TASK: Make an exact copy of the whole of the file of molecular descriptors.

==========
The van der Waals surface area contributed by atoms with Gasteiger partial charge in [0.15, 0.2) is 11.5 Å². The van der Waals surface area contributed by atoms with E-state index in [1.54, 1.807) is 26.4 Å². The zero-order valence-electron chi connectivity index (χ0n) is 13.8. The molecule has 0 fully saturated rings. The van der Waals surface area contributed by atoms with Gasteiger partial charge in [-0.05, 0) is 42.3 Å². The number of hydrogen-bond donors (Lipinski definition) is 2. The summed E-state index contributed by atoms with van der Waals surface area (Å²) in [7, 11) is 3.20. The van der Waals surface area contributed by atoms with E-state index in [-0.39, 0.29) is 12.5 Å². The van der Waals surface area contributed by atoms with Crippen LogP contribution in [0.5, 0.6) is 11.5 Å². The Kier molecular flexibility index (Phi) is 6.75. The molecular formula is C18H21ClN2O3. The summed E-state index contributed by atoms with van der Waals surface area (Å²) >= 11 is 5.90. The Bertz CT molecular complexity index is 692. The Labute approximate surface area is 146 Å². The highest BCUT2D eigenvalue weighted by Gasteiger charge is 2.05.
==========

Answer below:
The van der Waals surface area contributed by atoms with Gasteiger partial charge in [0.15, 0.2) is 11.5 Å². The van der Waals surface area contributed by atoms with E-state index in [1.54, 1.807) is 26.4 Å². The zero-order valence-electron chi connectivity index (χ0n) is 13.8. The molecule has 0 fully saturated rings. The van der Waals surface area contributed by atoms with Gasteiger partial charge in [-0.05, 0) is 42.3 Å². The number of hydrogen-bond donors (Lipinski definition) is 2. The summed E-state index contributed by atoms with van der Waals surface area (Å²) in [7, 11) is 3.20. The van der Waals surface area contributed by atoms with E-state index in [-0.39, 0.29) is 12.5 Å². The van der Waals surface area contributed by atoms with Crippen LogP contribution in [0.5, 0.6) is 11.5 Å². The Kier molecular flexibility index (Phi) is 6.75. The molecular formula is C18H21ClN2O3. The summed E-state index contributed by atoms with van der Waals surface area (Å²) >= 11 is 5.90. The Bertz CT molecular complexity index is 692. The Labute approximate surface area is 146 Å². The highest BCUT2D eigenvalue weighted by Gasteiger charge is 2.05.